Sunday, September 11, 2011

Mid-Autumn Festival


Mooncakes
Ok, so by the time you are reading this, it will be Mid-Autumn Festival, so I’ll be posting this. The term Mind-Autumn Festival wasn’t actually used inside the comic, but mooncakes are becoming such a big part in the festival, that people just connect the two together. (You should know about it, supermarkets always sell lots of mooncakes near Mid-Autumn Festival,. You might feel a little intimidated, but don’t worry, you can ward off evil mooncake spirits by wearing a garlic necklace.) People in Singapore, Malaysia and the Philippines sometimes call it the Lantern Festival or Mooncake Festival. To the Chinese, it is 中秋節 (Zhongqiu Festival).
People all over the world celebrate Mid-Autumn Festival. However, it was originally celebrated only by Chinese and Vietnamese people during the Shang Dynasty around 3000 years ago to worship their moon. (around 1000BC). Then after a while, it started to spread to to other countries, just like other festivals. (I think it’s because it meant that people would have another holiday) Anyway, people today celebrate by taking lanterns out and eating mooncakes. The Chinese also burn incense and the Taiwanese celebrate by barbecuing meat outdoors.
But how did it all start? There are many legends, but the most popular one is the legend of Houyi and Chang’e. There are many variations of this legend, but usually Houyi is an  emperor, and an awesome archer. Chang’e is usually his wife.
Anyway, Houyi and Chang’e were immortals (people who can’t die) who lived in Heaven. And at that time there were 10 suns and they took turns to appear in front of Earth. So everybody was good and happy, until Houyi and Chang’e got kicked out to Earth. There were lots of different legends why it happened, but in the end they got turned back to normal people who died normally and lived normally on a normal piece of normal property.
Then, there was a day that the 10 suns came out came out all together. (Don’t ask me why, jealous, maybe?) Anyway, the 10 suns were burning the trees and drying the earth and basically helping global warming a whole lot, So, Houyi shot down 9 suns using his arrows. (Oh, the power of archery) One of the different legends say that Houyi and Chang’e only got kicked out of Heaven when Houyi killed the 9 suns.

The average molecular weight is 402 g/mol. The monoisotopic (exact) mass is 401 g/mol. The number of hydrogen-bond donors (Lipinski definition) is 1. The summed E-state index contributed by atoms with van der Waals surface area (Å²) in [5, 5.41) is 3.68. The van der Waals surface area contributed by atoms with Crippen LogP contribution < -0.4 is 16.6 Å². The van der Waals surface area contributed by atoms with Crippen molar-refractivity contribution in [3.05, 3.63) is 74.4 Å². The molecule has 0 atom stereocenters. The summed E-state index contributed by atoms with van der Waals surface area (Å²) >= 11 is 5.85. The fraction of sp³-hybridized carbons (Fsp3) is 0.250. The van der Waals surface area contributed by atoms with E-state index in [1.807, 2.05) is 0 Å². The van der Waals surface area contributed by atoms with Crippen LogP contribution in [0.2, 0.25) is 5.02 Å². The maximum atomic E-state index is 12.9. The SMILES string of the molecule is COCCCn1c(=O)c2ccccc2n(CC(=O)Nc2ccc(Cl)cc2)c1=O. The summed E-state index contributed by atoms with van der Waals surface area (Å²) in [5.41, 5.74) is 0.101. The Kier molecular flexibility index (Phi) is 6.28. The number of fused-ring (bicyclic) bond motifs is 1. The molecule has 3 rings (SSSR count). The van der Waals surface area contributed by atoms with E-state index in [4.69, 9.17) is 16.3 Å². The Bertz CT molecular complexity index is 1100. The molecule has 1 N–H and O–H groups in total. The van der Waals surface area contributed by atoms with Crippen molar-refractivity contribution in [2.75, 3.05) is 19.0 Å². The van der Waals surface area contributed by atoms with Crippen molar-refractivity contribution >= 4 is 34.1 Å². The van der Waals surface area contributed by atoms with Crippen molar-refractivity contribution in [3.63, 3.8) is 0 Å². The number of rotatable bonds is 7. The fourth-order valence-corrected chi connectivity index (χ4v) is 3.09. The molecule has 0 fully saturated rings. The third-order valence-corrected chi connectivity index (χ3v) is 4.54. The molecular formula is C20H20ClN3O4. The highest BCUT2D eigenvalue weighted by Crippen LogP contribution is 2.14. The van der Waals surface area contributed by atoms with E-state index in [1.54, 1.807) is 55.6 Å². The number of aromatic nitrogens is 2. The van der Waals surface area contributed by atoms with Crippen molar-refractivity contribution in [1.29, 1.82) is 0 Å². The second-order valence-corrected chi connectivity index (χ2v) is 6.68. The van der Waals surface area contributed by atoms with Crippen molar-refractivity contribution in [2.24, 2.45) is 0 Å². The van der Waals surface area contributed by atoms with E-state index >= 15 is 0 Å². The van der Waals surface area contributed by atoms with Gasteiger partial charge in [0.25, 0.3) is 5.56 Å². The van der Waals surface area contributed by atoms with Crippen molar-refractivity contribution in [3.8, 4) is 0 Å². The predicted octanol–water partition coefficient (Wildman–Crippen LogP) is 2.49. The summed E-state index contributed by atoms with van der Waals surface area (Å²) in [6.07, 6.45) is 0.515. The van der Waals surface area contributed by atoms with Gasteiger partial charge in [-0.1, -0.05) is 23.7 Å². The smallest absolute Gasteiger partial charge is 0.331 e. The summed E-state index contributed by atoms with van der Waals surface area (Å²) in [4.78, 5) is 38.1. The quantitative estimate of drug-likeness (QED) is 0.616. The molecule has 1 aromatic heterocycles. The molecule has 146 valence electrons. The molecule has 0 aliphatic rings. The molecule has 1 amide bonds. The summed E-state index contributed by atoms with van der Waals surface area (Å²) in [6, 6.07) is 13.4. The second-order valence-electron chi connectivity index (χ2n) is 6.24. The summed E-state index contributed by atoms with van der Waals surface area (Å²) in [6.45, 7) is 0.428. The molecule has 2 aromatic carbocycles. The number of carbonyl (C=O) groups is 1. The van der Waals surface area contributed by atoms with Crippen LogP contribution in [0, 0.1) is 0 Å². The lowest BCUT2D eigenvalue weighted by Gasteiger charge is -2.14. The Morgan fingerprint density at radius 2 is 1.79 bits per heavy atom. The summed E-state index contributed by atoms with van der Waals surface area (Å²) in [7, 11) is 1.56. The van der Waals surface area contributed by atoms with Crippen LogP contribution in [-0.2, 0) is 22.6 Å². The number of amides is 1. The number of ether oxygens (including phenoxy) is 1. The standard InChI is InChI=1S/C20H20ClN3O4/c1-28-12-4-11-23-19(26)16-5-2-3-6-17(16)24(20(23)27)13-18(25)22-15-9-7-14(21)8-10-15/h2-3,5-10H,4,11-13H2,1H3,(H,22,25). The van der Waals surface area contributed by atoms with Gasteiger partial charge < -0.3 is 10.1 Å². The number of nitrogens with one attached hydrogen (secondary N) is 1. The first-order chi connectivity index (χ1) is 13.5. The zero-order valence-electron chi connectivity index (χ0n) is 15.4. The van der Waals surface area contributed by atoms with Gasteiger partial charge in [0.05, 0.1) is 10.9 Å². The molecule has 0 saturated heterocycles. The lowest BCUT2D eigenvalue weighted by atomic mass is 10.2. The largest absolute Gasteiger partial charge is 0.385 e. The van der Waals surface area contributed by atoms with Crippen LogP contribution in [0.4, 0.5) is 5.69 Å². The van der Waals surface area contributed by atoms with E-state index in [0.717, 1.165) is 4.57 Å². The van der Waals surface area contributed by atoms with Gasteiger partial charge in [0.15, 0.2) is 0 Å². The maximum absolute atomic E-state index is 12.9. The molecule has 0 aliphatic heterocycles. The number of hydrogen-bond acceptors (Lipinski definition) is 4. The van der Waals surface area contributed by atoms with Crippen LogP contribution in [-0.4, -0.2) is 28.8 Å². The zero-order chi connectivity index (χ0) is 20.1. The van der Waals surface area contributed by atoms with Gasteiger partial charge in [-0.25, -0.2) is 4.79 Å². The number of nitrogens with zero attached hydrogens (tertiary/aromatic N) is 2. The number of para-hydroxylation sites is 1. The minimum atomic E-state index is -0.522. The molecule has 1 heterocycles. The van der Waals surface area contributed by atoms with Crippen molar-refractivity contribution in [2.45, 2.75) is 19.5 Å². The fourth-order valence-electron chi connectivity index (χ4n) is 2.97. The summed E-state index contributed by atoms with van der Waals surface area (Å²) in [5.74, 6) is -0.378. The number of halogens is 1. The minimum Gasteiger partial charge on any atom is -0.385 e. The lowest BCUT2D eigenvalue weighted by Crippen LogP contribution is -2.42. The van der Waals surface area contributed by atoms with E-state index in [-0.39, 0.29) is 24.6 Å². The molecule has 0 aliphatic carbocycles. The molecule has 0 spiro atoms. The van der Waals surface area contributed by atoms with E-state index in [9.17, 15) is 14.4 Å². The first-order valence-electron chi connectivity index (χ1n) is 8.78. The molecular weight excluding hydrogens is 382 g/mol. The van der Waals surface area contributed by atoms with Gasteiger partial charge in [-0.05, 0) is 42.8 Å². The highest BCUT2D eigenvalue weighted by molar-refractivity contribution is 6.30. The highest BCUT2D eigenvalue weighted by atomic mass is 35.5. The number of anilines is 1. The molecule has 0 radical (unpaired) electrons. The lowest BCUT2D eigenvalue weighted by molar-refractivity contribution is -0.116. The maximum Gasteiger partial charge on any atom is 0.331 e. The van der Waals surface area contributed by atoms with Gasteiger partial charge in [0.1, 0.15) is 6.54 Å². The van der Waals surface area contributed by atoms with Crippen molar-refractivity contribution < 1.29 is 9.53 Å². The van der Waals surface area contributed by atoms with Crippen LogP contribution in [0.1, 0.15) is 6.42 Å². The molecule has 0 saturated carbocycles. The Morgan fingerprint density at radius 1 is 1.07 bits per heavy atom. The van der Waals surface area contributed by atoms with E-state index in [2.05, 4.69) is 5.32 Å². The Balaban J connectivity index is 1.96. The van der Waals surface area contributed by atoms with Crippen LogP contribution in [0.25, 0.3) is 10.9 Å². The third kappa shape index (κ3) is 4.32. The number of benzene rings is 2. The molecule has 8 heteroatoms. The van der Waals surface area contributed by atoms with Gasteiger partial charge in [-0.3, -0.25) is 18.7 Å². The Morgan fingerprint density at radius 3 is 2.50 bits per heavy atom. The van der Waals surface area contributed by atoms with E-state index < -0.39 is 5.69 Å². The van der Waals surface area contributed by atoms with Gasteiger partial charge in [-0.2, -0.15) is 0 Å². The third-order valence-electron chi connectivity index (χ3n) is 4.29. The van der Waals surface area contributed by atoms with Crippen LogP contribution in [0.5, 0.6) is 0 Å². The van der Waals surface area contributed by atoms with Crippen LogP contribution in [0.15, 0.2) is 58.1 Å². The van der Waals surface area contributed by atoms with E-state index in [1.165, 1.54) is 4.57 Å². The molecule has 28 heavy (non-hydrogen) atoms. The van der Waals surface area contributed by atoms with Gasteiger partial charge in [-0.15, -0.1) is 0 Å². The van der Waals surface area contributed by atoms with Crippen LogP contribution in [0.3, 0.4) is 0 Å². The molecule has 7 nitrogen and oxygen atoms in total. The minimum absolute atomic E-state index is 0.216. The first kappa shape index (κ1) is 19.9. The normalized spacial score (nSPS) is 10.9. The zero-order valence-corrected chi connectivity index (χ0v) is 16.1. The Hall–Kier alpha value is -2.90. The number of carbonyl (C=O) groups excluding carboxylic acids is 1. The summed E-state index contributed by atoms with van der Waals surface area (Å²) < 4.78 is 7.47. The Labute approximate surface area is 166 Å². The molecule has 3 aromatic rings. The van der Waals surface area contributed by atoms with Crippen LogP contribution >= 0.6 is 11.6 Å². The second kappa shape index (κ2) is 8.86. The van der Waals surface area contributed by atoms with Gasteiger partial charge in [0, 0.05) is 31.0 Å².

After that, Houyi and Chang’e got a pill. Again, there are different versions of the legend, but they either got it from the Jade Emperor (the Emperor of Heaven) or the Queen Mother of the West (who was the Jade Emperor’s wife). After that, Houyi put it into a box and told Chang’e not to touch it. And of course, Chang’e, being a very faithful wife, ate it, (Another version says that Chang’e ate it because one of Chang’e’s archery students tried to eat it, but she decided that it would bring better benefits to mankind if she ate it, and so she ate it) After that, she became immortal again, and she gained the ability to fly.
After Houyi returned home, he found that his wife ate the pill, they faced some domestic problems. She then flew away, and just like any other romantic situation, Houyi followed her. Chang’e flew to the moon, and right on time, the pill ran out of power. Houyi decided to build a castle in the sun so that he could balance the male aspect of himself with the female aspect of Chang’e on the moon. (Are you confused? Don’t worry, because I am too) Houyi would visit his wife once a year, which is on the Mid-Autumn Festival, which is why the moon is so full and bright on that day. Houyi also happened to order a hare on the moon to make another pill so that Chang’e could fly back to Earth, but after 3000 years, the hare is still making the pill, so they kind of gave up.
There are also Vietnamese versions. One of them is about a sacred Banyan tree who brought someone called Cuội to the moon because her wife went to the toilet on the tree. Everyday on Mid-Autumn Festival, people would light up their lanterns to show Cuội  the way to the Earth.
Then, there is the confusion over the date of Mid-Autumn Festival. For this year, it’s the 12th of September. But for 2012, it’s September 30th. This is because the Mid-Autumn Festival is traditionally the 15th of the eighth month in the Chinese Calendar. However, the Chinese Calendar is different from the calendar we use today, and by the time it gets switched around, it’s kind of mixed up, and you end up with some time in September or October. So to end this post, I’ll post all the dates of Mid-Autumn Festival for the following few years:

  • 2012: September 30
  • 2013: September 19
  • 2014: September 8
  • 2015: September 27
  • 2016: September 15
  • 2017: October 4
  • 2018: September 24
  • 2019: September 13
  • 2020: October 1

    Update: I made a comic showing Houyi’s and Chang’e:Houyi and Chang'e

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